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Green gym gyrations for geriatrics!

by Rod Kebble (aged 66)

As the youngest person present yesterday, I shall probably get into trouble for the title of this piece. However, none of our much younger volunteers were on hand, so pensioner power made itself felt in the woods.

The rhododendron selected for clearance had previously been left alone due to the presence of an active badger sett. The badgers have now moved on (they appear to have a number of setts on the farm that they occupy in rotation) and work could be carried out without disturbing them.

A clump of rhododendron selected for clearance.

Marilyn Cane drags some felled material past a clump of rhododendron that will be the next to go.

Four photos show the clump being cleared piece by piece.

Ann Bates and Brian Sams clear the clump piece by piece.

The clump of rhododendron has been cleared, opening the ground to the light for the first time in many years.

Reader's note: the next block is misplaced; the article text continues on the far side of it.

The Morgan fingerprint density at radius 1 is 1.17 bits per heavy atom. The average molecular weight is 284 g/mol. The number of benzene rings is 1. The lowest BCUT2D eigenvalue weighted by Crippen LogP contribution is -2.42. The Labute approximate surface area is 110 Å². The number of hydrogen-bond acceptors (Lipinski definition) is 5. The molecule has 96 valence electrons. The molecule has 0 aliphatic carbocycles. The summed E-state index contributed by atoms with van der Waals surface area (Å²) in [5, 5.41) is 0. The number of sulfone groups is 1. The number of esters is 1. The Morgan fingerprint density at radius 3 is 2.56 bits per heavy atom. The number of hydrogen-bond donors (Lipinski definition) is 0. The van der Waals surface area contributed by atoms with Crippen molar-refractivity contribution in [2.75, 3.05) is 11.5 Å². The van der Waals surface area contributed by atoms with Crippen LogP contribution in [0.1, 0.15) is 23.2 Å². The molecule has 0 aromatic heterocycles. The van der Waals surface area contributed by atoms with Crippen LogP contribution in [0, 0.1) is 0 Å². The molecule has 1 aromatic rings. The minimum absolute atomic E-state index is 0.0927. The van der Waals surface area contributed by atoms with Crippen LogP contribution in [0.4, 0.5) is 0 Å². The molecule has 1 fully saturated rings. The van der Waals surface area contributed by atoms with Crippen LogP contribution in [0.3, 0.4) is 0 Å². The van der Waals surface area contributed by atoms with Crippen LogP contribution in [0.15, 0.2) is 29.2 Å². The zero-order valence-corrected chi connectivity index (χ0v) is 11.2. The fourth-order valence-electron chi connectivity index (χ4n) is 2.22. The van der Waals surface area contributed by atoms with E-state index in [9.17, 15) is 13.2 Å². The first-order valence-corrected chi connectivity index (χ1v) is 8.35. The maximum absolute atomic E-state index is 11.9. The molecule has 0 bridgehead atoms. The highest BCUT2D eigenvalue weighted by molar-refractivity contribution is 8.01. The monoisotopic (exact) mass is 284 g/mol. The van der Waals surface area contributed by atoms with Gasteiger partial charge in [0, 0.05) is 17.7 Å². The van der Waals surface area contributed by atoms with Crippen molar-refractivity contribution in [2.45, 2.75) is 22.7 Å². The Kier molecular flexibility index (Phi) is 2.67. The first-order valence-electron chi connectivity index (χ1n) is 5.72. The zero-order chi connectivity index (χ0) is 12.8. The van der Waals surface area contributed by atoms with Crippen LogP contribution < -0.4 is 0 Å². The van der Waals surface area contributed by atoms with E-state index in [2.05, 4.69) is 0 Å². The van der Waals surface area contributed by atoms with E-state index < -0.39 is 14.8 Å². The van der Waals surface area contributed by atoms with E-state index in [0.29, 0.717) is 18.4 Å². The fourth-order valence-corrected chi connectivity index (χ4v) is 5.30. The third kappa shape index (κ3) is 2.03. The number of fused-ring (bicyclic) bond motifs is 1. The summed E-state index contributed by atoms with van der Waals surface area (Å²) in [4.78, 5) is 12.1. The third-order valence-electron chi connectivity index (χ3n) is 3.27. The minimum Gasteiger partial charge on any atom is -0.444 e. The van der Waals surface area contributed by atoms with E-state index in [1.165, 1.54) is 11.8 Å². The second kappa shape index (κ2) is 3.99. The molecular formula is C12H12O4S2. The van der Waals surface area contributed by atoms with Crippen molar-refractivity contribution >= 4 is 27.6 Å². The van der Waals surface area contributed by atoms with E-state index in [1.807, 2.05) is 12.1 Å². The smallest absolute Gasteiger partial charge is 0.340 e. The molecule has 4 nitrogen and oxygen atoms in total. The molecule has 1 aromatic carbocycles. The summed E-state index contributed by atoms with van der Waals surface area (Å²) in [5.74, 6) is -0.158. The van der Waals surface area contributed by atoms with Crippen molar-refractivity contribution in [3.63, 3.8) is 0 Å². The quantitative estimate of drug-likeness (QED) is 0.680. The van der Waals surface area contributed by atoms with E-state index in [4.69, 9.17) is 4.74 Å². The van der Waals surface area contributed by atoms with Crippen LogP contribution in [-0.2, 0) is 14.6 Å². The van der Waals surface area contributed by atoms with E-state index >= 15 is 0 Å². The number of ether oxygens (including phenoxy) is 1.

The rhododendron canopy has been cleared, opening the ground to the light for the first time in many years. The stumps have been left to give something to grip for wrestling them out of the ground. Failing that, they will be injected with a glyphosate solution.

Having decided to have the morning coffee break before starting work — to give the morning’s rain time to clear away — the volunteers set to work with a will and the stumps of rhodie were soon decorated with discarded layers of clothing as people warmed up and the calories from the chocolate cake were worked off. The piles of rhodie brash and of useful rhodie logs grew satisfyingly high and work ceased 15 minutes before the planned time, due to all the rhodies having been removed.

A photo of only the second bird's nest to be found in the rhododendron in six years of clearance.

During this working party, this old bird’s nest was found in a rhododendron. It is only the second nest to be found in six winters of rhodie clearance.